Flour fortification - still a long way to go
October 01, 2003
by Emily Buckley
Flour Fortification — still a long way to go
Regional approaches to technical, financial and social challenges are the way forward for the global expansion of flour fortification programs
Fortifying flour with vitamins and minerals has the potential to prevent many crippling illnesses and improve the health and well being of millions of people worldwide, but there are technical, commercial and cultural issues that have to be solved if the project is to succeed.
Another step by the Flour Fortification Initiative to expand the practice to many more countries was reached at the International Grain Industry Forum in London, which brought together representatives from the world’s grain and flour industries, public health and development organizations such as the United Nation’s Children’s Fund, World Food Program, World Health Organization and the U.S. Centers for Disease Control.
The forum was held to coincide with the International Grain Council’s annual conference, when many representatives of the world’s grain trade were already in London. Two papers at the IGC conference, from Philip Purnama of Bogasari Flour Mills in Indonesia and Kul C. Gautam, deputy executive director of UNICEF, were devoted to flour fortification, while the concept was firmly backed by speakers from the Australian and Canadian Wheat Boards.
Opening the forum, Andrew Lindberg, managing director and chief executive officer of the Australian Wheat Board, said, "The challenge (for the forum) is to see what we can do as an industry to really help in a tangible way to improve the health of millions of people."
The concept of flour fortification has been known for about 70 years and has been in operation in a number of countries for the last 40 years. The most widely used additives are iron and folic acid.
Folic acid reduces the death rate of women in childbirth and the number of spina bifida birth defects. There is also evidence that it may help to pre-vent some types of heart disease and colon cancer.
Iron prevents anemia, which is estimated to reduce productivity in workers and the earnings capacity by 5%.
Many countries also add other vitamins and minerals, including zinc, thiamin, riboflavin, niacin, vitamins A, D, B6 and B12, calcium and selenium. They are added as a premix towards the end of the milling process. The aim is to replace and enhance the nutrients stripped out of grain in the milling process.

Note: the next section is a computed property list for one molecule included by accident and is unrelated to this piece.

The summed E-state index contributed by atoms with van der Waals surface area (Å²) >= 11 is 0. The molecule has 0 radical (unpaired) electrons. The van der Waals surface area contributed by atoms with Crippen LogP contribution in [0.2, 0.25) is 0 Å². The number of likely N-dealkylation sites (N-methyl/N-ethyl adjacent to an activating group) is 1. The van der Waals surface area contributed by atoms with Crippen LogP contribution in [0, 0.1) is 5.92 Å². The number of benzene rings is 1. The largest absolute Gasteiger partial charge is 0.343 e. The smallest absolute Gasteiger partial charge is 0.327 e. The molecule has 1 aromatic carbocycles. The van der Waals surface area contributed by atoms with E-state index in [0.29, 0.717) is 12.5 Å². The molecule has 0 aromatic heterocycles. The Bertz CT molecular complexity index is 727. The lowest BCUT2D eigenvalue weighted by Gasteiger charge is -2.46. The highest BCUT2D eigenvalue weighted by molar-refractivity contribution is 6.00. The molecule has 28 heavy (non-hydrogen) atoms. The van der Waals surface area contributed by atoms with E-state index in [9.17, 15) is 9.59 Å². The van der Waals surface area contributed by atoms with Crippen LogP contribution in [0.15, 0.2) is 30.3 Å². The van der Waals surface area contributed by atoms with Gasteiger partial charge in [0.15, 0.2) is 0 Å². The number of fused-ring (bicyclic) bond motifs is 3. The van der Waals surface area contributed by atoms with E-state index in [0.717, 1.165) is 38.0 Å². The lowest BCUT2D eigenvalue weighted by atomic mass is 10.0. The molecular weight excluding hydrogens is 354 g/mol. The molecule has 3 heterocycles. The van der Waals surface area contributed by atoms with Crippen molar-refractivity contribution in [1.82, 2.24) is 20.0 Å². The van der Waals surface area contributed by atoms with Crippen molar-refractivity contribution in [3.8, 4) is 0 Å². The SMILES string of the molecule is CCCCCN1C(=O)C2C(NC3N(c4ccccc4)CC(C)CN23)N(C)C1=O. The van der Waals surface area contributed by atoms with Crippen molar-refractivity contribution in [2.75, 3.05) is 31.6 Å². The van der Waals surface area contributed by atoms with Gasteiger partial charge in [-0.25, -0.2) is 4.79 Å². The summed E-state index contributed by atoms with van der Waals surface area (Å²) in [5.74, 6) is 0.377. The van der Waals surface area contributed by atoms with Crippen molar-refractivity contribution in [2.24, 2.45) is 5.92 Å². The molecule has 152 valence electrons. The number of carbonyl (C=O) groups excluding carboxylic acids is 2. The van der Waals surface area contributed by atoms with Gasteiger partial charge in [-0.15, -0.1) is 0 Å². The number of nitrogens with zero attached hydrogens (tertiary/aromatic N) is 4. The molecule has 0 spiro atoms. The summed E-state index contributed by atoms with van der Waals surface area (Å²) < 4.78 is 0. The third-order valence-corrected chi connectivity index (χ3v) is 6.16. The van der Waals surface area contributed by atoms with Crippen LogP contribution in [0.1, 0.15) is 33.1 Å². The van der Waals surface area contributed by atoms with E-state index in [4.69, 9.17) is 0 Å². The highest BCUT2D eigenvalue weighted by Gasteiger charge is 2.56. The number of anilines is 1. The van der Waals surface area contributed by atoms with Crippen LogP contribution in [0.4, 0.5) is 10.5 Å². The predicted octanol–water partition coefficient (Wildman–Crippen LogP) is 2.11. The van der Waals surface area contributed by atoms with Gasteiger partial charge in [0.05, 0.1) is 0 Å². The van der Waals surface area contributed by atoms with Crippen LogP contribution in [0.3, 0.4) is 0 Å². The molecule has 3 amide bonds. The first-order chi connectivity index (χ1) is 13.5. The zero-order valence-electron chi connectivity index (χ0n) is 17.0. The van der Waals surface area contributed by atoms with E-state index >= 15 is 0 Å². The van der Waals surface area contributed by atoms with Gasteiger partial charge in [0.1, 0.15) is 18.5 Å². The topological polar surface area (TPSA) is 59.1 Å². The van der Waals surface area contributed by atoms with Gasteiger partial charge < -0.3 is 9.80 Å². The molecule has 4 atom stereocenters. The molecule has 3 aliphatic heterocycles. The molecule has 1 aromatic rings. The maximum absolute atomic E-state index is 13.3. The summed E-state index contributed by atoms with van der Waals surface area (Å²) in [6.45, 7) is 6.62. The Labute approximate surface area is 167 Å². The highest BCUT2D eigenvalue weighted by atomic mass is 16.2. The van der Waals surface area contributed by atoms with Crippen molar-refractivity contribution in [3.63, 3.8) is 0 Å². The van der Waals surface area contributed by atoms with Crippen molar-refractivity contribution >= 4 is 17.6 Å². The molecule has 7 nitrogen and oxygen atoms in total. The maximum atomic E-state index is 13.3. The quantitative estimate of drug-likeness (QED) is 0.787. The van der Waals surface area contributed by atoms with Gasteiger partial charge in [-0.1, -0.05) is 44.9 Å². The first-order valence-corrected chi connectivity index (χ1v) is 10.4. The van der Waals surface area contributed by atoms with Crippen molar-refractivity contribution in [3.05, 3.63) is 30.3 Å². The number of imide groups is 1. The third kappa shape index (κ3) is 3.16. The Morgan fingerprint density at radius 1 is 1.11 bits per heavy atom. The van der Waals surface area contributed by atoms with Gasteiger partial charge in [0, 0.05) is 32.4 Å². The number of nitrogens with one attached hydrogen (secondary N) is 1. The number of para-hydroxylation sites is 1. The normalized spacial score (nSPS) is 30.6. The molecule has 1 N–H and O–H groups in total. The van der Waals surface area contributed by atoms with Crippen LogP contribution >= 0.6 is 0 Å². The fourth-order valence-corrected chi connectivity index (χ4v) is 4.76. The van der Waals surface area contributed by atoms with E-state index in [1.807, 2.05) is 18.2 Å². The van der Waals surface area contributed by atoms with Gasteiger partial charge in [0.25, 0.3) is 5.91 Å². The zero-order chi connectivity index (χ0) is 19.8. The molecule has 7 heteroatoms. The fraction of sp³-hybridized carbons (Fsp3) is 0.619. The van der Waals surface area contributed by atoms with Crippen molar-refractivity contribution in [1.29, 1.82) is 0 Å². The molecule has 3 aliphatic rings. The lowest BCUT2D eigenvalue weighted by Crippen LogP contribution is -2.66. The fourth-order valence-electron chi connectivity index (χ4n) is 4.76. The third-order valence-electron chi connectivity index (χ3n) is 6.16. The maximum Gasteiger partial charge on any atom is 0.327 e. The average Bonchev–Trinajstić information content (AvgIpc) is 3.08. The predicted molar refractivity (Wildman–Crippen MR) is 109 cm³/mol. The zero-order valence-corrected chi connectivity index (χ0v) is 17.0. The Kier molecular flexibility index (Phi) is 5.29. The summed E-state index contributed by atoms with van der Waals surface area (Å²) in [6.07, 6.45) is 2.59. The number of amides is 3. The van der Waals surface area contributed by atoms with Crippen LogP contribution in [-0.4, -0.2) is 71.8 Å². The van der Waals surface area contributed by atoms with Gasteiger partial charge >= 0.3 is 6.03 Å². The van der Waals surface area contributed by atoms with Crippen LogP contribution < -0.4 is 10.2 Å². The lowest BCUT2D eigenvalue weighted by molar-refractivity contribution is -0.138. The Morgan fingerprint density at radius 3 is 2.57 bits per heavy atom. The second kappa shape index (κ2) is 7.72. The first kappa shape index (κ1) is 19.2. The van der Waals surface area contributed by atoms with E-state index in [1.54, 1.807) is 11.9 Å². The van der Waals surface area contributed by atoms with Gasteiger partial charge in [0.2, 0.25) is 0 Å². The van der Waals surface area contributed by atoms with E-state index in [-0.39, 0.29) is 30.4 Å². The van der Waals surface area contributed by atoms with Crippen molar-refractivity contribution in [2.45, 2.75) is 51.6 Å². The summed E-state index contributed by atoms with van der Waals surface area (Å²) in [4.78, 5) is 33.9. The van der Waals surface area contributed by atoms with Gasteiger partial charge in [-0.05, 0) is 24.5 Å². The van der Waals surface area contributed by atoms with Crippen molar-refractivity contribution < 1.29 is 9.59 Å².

At present, only 48 countries out of a total of 189 where annual per capita flour consumption exceeds 20 kg have voluntary or mandatory fortification schemes. These include the U.S., Canada, most of Latin America, Australia, New Zealand, most of the Caribbean, South Africa and Indonesia. Yet these only account for about 17% of all wheat flour consumed.
The aim of the Flour Fortification Initiative is to extend the practice to many more countries. Although most fortified flour is wheat, some maize flour is also used, particularly in South Africa.
The flour project is using as an example the Universal Salt Iodization initiative, which was adopted in 1993 and has resulted in 75% of the world’s salt being iodized.
An enthusiastic supporter of the concept is Indonesia, which began fortifying flour in 1998. In his presentations at the IGC conference and at the Grain Industry Forum, Philip Purnama, chief commercial officer of Bogasari Flour Mills, said that with a population of 220 million and a per capita GDP below U.S.$3,000, Indonesia faced a significant "hidden hunger" problem and flour had been selected as a cost-effective vehicle to remedy this.
It was relatively easy to implement because the country is supplied by a small number of very large mills, Purnama said. The cost is relatively low at U.S.$0.15/kg of flour, making an overall annual cost of U.S.$5 million.
However, he pointed out that there is still a lot to do in terms of creating awareness levels among consumers and improving the techniques in the milling process. An international program would need a complex coalition of government and international agencies and grain and milling industries, he said.
Other speakers at the forum pointed out that there were a number of technical difficulties in adding micronutrients to the flour. Some iron supplements for instance create problems with flour magnets, and it is essential that the micronutrient mixes do not affect the color or taste of the flour.
In South Africa, for instance, problems have surfaced with the color of white maize flour. There also are problems with the formulation of micronutrients where the bioavailability of the various minerals and vitamins vary widely on analysis.
The financial considerations are also considerable, with costs of the pre-mix estimated to range from $0.33 to $2.35 per tonne of wheat excluding all overheads. It was pointed out that this in fact represented a significant amount against the often wafer-thin margins in the milling industry. Speakers said there was a need in most cases for a joint public/private initiative to fund the cost of fortification.
But the strongest message from the forum was the importance of perception and social and cultural acceptability. Otherwise, flour fortification could suffer the same problems as genetically modified crops.
Food is always an emotive issue and people are now very suspicious of what scientists say, the speakers noted. When flour fortification was first introduced in South Africa, many people thought the additives would affect their fertility. The speakers said it was vital to treat each country individually and even regions within countries where cultures were different.
"What works in one part of the world doesn’t necessarily work in another, and we may have to look at the issues on a regional basis," said forum facilitator, Peter Hindley of Fleischman-Hillard Inc.